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Consider the function

$$ r(x) = \mathbb{E}(Y \mid X = x) $$

This has been called the regression function in a textbook I'm using. I'm trying to figure out the relationship between this function and the classical linear regression model.

So, I know that it is a theorem* that we may write

$$ Y = r(X) + \epsilon $$

for some random variable $\epsilon$ s.t. $\mathbb{E}(\epsilon) = 0$.

Now suppose that we have

$$ Y = \beta_0 + \beta_1 X + \epsilon $$

This is the classical 1-dimensional regression function (assuming the $\beta_0$ and $\beta_1$ minimize the residual sum of squares).

Question: Is it then a mathematical theorem that if $Y$ is defined as above, that

$$ r(X) = \mathbb{E}(Y \mid X) = (\beta_0 + \beta_1 X)? $$

And is this why the function $\mathbb{E}(Y \mid X)$ is called the "regression function"?

EDIT: The theorem that I am making use of is as follows (from All of Statistics pg. 89):

Regression models are sometimes written as

$$ Y = r(X) + \epsilon $$

where $\mathbb{E}(\epsilon) = 0$. We can always rewrite a regression model this way. To see this, define $\epsilon = Y - r(X)$ and hence $Y = Y + r(X) - r(X) = r(X) + \epsilon$. Moreover, $\mathbb{E}(\epsilon) = \mathbb{E}\mathbb{E}(\epsilon \mid X) = \mathbb{E}(\mathbb{E}(Y - r(X)) \mid X) = \mathbb{E}(\mathbb{E} ( Y \mid X) - r(X)) = \mathbb{E}(r(X) - r(X)) = 0$.

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    $\begingroup$ The connection is that a linear regression model is exactly the claim that $r$ is a linear function of some observed Xs. Naturally, this claim need not be true, although as an approximation to $r$ it can be better or worse. The chapter of 'Mostly Harmless Econometrics' called 'Making regression make sense' is a good discussion. $\endgroup$ – conjugateprior Jul 3 '16 at 23:34
  • $\begingroup$ Or have I missed what you were asking? $\endgroup$ – conjugateprior Jul 3 '16 at 23:35
  • $\begingroup$ Check the related answer: stats.stackexchange.com/questions/173660/… $\endgroup$ – Tim Jul 4 '16 at 8:20
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Summarizing the question:

Given $Y = \beta_0 + \beta_1 X + \varepsilon$, is it then a mathematical theorem that $r(X) = \mathbb{E}(Y \mid X) = (\beta_0 + \beta_1 X)$?

Yes, by basic properties of expectation:

$$ \begin{align} \operatorname{E}(Y\mid X) & = \operatorname{E}(\beta_0 + \beta_1 X + \varepsilon) \\[6pt] & = \operatorname{E}(\beta_0) + \operatorname{E}(\beta_1 X) + \operatorname{E}(\varepsilon) & & \text{(linearity of expectation)} \\[6pt] & = \beta_0 + \beta_1 X + 0 & & \text{(Noting that $X$ is constant here} \\[-2pt] & & & \quad \text{because we conditioned on it.)} \\[6pt] & = \beta_0 + \beta_1 X \end{align} $$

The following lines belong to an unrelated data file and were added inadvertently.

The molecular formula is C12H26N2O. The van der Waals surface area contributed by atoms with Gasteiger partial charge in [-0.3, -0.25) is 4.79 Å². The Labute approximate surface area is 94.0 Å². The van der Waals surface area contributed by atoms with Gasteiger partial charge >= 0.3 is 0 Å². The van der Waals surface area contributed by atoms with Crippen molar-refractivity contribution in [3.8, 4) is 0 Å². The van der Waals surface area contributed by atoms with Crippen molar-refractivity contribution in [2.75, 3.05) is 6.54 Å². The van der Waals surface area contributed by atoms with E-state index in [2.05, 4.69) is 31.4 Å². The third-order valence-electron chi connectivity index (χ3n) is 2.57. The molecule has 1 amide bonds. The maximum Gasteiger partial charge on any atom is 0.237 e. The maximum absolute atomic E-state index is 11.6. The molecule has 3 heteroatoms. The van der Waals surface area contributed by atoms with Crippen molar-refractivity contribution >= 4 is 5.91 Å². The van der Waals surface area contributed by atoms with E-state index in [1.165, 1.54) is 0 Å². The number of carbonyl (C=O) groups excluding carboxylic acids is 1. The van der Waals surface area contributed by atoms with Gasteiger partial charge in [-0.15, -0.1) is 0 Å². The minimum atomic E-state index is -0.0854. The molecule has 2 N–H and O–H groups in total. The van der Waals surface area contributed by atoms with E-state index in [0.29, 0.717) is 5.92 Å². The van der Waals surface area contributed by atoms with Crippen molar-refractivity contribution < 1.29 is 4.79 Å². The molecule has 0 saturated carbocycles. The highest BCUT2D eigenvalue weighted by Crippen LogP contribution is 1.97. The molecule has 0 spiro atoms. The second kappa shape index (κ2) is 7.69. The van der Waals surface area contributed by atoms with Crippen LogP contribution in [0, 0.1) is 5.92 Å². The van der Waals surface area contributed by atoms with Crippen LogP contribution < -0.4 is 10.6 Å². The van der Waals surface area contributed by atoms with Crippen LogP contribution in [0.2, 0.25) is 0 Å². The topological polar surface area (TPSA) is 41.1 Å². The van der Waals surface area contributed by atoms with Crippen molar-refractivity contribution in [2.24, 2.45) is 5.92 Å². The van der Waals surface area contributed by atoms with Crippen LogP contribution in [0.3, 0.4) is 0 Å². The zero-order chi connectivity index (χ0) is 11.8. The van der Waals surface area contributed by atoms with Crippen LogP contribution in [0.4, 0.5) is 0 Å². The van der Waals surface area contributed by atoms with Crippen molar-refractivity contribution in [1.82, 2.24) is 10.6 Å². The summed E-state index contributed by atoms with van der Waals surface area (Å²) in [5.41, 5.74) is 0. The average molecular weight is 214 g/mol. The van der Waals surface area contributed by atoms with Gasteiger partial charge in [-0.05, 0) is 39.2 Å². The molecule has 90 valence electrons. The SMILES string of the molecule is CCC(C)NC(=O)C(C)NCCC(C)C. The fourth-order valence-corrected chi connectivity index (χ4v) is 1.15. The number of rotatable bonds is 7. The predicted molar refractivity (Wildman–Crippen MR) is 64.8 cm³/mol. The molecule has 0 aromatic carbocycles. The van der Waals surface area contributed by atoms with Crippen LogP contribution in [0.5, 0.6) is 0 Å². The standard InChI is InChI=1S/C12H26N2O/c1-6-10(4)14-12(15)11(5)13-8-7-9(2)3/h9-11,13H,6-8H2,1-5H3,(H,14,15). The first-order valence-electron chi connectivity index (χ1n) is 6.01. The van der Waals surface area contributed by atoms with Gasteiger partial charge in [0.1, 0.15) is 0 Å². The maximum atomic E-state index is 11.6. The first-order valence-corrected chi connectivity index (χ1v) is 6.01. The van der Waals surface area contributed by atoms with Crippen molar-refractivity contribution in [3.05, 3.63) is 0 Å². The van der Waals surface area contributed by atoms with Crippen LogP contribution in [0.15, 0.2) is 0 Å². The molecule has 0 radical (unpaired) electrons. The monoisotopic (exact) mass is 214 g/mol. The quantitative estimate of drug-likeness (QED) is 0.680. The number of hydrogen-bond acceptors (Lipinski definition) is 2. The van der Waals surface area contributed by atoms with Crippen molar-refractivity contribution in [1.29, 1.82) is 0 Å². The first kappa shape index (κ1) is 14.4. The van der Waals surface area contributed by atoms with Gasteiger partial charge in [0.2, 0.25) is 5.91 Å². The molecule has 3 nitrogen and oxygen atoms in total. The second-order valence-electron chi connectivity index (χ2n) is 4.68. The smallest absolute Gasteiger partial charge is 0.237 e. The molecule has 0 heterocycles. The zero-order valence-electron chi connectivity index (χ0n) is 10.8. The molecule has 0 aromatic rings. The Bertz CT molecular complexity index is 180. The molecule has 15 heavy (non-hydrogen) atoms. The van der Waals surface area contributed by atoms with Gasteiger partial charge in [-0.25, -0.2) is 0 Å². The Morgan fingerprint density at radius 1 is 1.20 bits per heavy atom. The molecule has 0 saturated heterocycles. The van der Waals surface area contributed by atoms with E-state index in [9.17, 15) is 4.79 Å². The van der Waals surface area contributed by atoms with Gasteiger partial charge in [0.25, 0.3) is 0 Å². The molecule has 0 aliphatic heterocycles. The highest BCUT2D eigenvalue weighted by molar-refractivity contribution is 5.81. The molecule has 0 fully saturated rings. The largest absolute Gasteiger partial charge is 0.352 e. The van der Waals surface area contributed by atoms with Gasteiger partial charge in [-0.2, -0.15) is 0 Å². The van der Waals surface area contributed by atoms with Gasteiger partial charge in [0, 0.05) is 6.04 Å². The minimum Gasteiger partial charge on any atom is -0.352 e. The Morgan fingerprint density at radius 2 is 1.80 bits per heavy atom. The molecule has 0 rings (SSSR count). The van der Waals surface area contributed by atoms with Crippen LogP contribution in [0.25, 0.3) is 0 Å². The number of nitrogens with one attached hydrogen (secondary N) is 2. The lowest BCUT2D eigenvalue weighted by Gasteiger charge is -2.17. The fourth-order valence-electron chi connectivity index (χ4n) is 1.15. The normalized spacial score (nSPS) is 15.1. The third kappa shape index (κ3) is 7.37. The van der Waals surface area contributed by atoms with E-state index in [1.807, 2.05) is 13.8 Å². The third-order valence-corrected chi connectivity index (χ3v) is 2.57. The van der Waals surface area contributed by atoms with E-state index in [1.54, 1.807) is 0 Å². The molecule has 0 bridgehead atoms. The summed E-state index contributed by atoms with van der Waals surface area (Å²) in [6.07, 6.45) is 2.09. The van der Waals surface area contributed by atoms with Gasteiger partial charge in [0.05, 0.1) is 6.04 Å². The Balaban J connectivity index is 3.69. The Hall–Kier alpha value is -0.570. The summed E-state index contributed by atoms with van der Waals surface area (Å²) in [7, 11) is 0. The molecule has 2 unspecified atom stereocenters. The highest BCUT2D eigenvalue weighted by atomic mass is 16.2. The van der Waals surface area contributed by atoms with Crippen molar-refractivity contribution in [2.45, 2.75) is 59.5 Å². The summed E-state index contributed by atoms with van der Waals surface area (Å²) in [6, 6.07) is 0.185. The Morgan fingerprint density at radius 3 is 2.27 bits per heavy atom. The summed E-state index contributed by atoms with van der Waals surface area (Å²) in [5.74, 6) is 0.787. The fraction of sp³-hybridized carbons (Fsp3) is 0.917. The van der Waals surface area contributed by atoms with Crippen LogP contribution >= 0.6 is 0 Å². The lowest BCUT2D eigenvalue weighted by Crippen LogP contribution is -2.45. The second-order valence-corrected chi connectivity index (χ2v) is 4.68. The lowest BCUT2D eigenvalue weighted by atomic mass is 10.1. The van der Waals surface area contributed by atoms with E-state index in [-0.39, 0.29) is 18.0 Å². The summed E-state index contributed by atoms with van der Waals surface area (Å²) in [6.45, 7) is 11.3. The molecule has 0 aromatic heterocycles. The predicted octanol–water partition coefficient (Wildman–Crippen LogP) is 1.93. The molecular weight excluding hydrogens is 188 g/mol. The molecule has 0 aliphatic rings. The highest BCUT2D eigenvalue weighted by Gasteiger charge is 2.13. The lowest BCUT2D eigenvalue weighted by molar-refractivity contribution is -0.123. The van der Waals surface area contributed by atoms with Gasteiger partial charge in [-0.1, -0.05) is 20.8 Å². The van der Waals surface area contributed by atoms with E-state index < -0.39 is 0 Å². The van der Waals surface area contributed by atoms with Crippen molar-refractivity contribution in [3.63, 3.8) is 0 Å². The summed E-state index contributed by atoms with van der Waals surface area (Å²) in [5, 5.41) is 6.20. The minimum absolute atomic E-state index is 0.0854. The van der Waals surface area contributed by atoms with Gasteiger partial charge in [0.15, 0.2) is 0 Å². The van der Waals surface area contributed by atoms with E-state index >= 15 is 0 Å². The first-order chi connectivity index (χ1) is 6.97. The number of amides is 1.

The historical reasons for regression being called regression relate to Galton noticing the "regression to the mean" effect -- initially in an experiment in plants involving seed-size of offspring compared to the seed size of parents. A relationship through the mean seed size on both variables will have slope less than $1$ (which slope can be estimated by what we call linear regression). The smaller the slope the stronger the "regression" effect. The issue is illustrated by Galton in the linked pdf by heights of children (as adults) compared to average heights of parents (females being scaled up by a constant factor of $8\%$ to make them comparable to males). The diagrams on the third to fifth pages indicate something of what was observed.

So an attempt to estimate the size of this "regression to the mean" is obtained by what came to be called linear regression. Of course there's nothing special going on - the regression to the mean isn't some special biological "drive to mediocrity" as might originally have been guessed, but a fairly simple consequence of the mathematics of the situation in essentially the same sense that correlations are always between $-1$ and $1$.

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  • $\begingroup$ I've replaced your crude use of \qquad with proper use of "align" in MathJax, plus a few other MathJax details, and I await peer review of the edit. $\qquad$ $\endgroup$ – Michael Hardy Jul 4 '16 at 3:36
  • $\begingroup$ @Michael I'm aware of align and have used it many times -- but what is the actual benefit in the edit in this case? I wanted it left aligned rather than in the center to leave room for the comments to be on a single line and I wanted the comments not to be in the heavy text that MahJax leaves you with, preferring the light text of ordinary markup. The present result is something that no longer matches the appearance I was actually seeking. Rather than being "crude" it was deliberately chosen. If you have a way that achieves what I wanted with less effort than mine required, I'm all ears. $\endgroup$ – Glen_b -Reinstate Monica Jul 4 '16 at 4:37
  • $\begingroup$ ok, I guess not all tastes are in accord with each other$\,\ldots\qquad$ $\endgroup$ – Michael Hardy Jul 4 '16 at 4:43
  • $\begingroup$ The as-designed appearance is ideal, I think, for articles and books but doesn't always reflect what I think is best in a forum like this, at least not always. I recognize my tastes on this issue (and numerous other aspects of site appearance I often try to work around) may be different from the norm, so I'll leave it as it stands, but I don't promise to try to continue to try to get align to do what I want when it seems easier to do it other ways. $\endgroup$ – Glen_b -Reinstate Monica Jul 4 '16 at 5:02
  • $\begingroup$ Does the theorem go the other direction, too? That is, given $X$ and $Y$, can we always conclude that $\mathbb{E}(Y \mid X) = (\beta_0 + \beta_1 X) + \epsilon$ for the $\beta_0, \beta_1$ the regression coefficients? If not, what are the conditions for when we can and cannot say this? $\endgroup$ – George Jul 4 '16 at 10:11

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